Mathematics Stack Exchange is a question and answer site for people studying math at any level and professionals in related fields. Join them; it only takes a minute:

Sign up
Here's how it works:
  1. Anybody can ask a question
  2. Anybody can answer
  3. The best answers are voted up and rise to the top

As someone who trained as a physicist, I have known for ages that $\operatorname{SU}(2)$ is a double cover of $\operatorname{SO}(3)$, so, during an idle day at the office I decided to look up what this meant. It turned out to be more complicated than I had expected. The definition of a covering space of a topological space seemed to be quite fiddly and left me thinking that these things were born of utility rather than essential beauty.

So, what are they for, and why are they more useful, than say a simple open cover? And why are the pre-images of a point in the covered space called a ‘fibre’ (is it linked to fibre bundles in differential geometry?). And, all of the many definitions I have seen seem to imply that the fibres must be discrete (presumably, countably infinite at the most, does this follow from the definitions?), and beyond that they always seem to be finite and of the same number (i.e., always $2$ at every point in the case of $\operatorname{SU}(2)$ and $\operatorname{SO}(3)$) is this always the case?

share|cite|improve this question
Dear James, The definition only seems fiddly if you don't have experience and a broader context in which to place it. (Just as the definition of group, or normal subgroup, – Matt E Dec 31 '11 at 0:09
I'm certain that that's true. Any chance of an example of this broader context? I am not scared of the fiddly, but then again I prefer elegant, so I hope there was some great need for this. After all, to define the Lesbesgue integral you could take the Caratheodary route or the representation theory route - both fiddly - but at least you know why you were putting the effort in. What wrong with a simple open cover? And why does the 'fiber' make me think of fiber bundles? – James Robson Dec 31 '11 at 0:30
@James: Because a covering space is (locally) a fibre bundle! (The fibres are discrete, however.) – Zhen Lin Dec 31 '11 at 1:12
Ok, so my intuition of link to diff. geom. was not misplaced. However, you say the fibres are discrete (I guess this is in the topological sense, so my countability comment is discounted - but still, is that a requirement or just a consequence of the basic recipe?). Also, my naive notion of a fibre bundle is attaching the same thing to each point of some base manifold. In this case, how do we know that the fibres have the same size - or perhaps they don't? (Apparently some people allow empty fibres, but then what is the point of all this - which is my question!) – James Robson Dec 31 '11 at 1:34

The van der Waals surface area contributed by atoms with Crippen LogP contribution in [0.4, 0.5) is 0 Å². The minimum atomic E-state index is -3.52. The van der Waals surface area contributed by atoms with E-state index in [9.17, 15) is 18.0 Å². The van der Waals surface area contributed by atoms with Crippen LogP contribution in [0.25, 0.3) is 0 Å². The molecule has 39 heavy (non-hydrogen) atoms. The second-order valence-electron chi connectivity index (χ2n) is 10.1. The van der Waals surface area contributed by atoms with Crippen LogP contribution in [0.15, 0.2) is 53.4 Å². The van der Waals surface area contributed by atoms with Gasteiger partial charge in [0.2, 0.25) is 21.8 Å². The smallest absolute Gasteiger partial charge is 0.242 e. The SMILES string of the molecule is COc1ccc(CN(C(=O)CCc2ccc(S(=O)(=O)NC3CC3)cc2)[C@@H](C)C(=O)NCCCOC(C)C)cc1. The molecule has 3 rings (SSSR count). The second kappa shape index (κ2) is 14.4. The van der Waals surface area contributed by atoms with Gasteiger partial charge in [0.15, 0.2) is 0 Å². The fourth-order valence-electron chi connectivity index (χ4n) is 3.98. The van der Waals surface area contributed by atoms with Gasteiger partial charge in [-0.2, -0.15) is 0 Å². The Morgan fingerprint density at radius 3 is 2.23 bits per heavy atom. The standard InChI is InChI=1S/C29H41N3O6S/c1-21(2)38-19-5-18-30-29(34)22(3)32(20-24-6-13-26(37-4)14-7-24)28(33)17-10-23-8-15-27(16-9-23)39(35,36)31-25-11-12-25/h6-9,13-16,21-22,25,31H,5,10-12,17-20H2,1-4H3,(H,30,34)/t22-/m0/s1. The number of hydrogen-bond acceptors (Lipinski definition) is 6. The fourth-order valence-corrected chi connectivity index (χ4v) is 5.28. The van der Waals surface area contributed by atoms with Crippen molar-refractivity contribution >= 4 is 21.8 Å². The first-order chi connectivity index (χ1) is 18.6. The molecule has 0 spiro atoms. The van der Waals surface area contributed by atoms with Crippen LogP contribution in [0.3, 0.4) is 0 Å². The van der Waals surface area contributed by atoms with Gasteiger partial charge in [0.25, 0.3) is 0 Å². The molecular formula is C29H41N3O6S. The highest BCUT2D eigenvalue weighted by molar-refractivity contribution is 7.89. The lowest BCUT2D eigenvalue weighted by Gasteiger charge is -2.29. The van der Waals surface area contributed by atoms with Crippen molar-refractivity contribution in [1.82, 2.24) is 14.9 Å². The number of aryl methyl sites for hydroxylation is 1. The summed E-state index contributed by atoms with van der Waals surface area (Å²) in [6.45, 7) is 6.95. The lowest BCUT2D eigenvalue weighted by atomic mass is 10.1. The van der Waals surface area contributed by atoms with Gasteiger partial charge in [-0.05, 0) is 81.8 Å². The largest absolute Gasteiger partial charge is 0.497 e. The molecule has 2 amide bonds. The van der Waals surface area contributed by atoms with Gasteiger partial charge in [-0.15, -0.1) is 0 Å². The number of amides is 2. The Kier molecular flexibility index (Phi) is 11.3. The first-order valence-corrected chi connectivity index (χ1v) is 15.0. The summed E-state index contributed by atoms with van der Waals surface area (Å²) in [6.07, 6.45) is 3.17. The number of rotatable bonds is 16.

Asking why a covering space is more useful than an open cover is comparing apples to oranges; even though both concepts may fall under the label "cover of a space", they are completely different concepts, just like distributions in the sense of probability theory and in the sense of generalized functions. – KCd Dec 31 '11 at 4:36

Covering spaces naturally occur in the study of analytic continuation (in fact I believe this is where they first appeared). For example, the square root function $\sqrt{z}$ cannot be extended to a holomorphic function on all of $\mathbb{C}$. It can be locally defined on various open sets in $\mathbb{C} - \{ 0 \}$, and by analytic continuation it can be defined, for example, starting from a neighborhood of $z = 1$ (so that $\sqrt{z} = 1$ for example) and counterclockwise around the origin. However, this process is inconsistent: when you get back to $z = 1$ you'll find that $\sqrt{z} = -1$.

The solution is to define $\sqrt{z}$ on a double cover of $\mathbb{C} - \{ 0 \}$; there are two sheets of the cover for each of the two possible values of the square root. Similarly, $\sqrt[n]{z}$ is defined on an $n$-sheeted cover of $\mathbb{C} - \{ 0 \}$, and $\log z$ is defined on a cover of $\mathbb{C} - \{ 0 \}$ with infinitely many sheets.

There is a nice analogy with the theory of field extensions and Galois theory; the double cover mentioned above corresponds in some sense to the field extension $\mathbb{C}(z, \sqrt{z})$ of the field $\mathbb{C}(z)$, and it has Galois group $\mathbb{Z}/2\mathbb{Z}$. In this analogy the fundamental group of a space is analogous to the absolute Galois group of a field, and this has been a very fruitful analogy in mathematics, leading to the theory of the étale fundamental group. These ideas are thoroughly explored in Szamuely's Galois Groups and Fundamental Groups.